Mental Health Day

Mental Health Day

Published On: October 10, 2019

“Today you are YOU…”

Things may be going well, you’re feeling good about yourself then all of a sudden there is this wave of emotions crashing down and taking you along, a tornado of thoughts that spiral down to that place where things not only look bleak but you feel disconnected from the world itself. If you find yourself there my friend, let me tell you, you’re not alone.

We have all at one point of our lives experienced that sensation in the pit of our stomach, the feelings of nervousness, and muscle tension. For some, these sensations may be short-lived and the result of daily life stressors. However, for others these physical sensations are so intense that they create an unshakeable sense of danger that when coupled with thoughts that take them to the worst possible outcome or tell them the most critical things about themselves, not only make them feel both helpless and hopeless but also bring up many emotions that leave them overwhelmed.

According to research, mental health disorders affect approximately 1 in 6 people in the world. Anxiety is considered to be the most common of mental health disorders affecting 3.8% of people in the world followed by depression with 3.4% (https://ourworldindata.org/mental-health). Although treatments are available not many people seek professional help. As reported by the Anxiety and Depression Association of America, anxiety disorders are highly treatable, however, only one-third of those suffering from anxiety receive treatment. Furthermore, because anxiety and depression are known to co-occur, about 50% of those diagnosed with anxiety were also diagnosed with depression, it is important to find the appropriate treatment in order to facilitate recovery (https://adaa.org/about-adaa/press-room/facts-statistics).

When it comes to seeking treatment, there are several factors involved in why people don’t seek help, with stigma being at the top of the list. Even though in recent years there has been an increase in the awareness of the mental illness and the need for treatment, there are still many people that don’t seek help. There may be other barriers as well including accessibility and affordability that when coupled with the severity of the illness, make it more difficult for an individual to find the appropriate treatment.

However, I believe that in the process of making the decision of seeking help, what makes the decision more daunting is coming face to face with our own preconceptions about weakness and strength, the effectiveness of treatment, and ultimately the person listening to our story, the therapist themselves. It’s the fear of the unknown, “what’s the treatment going to be like?”, “is it going to work?’, “is it worth it?”, “will the therapist really understand me, my struggle, my pain”, and so on that can further impede people from taking the next step.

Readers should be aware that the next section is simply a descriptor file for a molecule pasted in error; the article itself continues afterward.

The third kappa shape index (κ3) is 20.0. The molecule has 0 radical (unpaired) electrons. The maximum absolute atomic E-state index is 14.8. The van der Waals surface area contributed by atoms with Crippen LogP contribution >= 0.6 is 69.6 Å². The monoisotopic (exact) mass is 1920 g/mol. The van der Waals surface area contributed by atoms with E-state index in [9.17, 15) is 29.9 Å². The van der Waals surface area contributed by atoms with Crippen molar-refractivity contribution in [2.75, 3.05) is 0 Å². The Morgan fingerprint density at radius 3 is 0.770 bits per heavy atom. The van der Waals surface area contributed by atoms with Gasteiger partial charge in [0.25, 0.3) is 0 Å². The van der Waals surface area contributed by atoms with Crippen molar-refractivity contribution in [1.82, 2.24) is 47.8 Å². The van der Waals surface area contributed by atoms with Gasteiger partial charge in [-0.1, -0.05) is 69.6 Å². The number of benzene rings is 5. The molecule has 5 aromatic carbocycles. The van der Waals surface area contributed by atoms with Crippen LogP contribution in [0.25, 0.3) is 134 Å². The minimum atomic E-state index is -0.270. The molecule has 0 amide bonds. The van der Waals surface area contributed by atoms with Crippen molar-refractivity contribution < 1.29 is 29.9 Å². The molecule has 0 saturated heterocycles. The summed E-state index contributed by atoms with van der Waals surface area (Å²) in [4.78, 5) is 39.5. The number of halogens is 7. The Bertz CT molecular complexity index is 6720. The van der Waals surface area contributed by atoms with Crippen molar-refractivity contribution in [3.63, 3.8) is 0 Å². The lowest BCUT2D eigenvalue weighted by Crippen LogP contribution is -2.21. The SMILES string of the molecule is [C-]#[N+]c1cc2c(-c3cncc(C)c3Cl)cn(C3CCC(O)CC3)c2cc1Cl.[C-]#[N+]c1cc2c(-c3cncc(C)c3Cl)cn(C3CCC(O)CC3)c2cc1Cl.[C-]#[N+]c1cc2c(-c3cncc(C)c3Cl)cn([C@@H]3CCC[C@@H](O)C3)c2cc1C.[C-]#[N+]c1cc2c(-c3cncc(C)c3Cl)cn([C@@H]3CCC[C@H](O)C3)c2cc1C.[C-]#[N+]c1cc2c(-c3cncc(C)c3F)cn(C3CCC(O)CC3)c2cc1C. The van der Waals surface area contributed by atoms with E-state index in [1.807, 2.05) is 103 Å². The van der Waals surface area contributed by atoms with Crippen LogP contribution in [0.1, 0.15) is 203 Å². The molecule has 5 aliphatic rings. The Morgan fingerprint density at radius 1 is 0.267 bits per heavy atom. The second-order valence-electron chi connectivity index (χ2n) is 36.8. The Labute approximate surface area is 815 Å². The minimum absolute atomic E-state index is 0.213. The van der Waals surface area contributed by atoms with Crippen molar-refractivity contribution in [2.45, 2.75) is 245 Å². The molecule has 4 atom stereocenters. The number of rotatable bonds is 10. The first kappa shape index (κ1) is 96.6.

I want to remind you that seeking help starts the day you decide to challenge your misconceptions and rather than giving in to the fear of the “unknown”, you decide to give voice to that inner self that keeps on fighting. That Self that keeps on getting back up despite the tsunami of emotions and the tornado of self-deprecating thoughts. That Self that knows what it’s like to be afraid but still decides to face another day. I want to tell you today that that Self deserves a chance at recovery, a chance to learn that there is more to the journey than the battle you are facing, there is more to life that “bleak place”.

If you find yourself thinking about seeking help, there is a Mental Health Professional who is not only ready to help you but who is willing to meet you at your most vulnerable point to listen, encourage and empower you to press on. Someone who will journey with you in the process of being your true self because at the end of the day being your true self is the best thing you can do.

“Today you are you, that is truer than true. There is no one alive who is YOUR than YOU” Dr. Seuss.

Coming Soon

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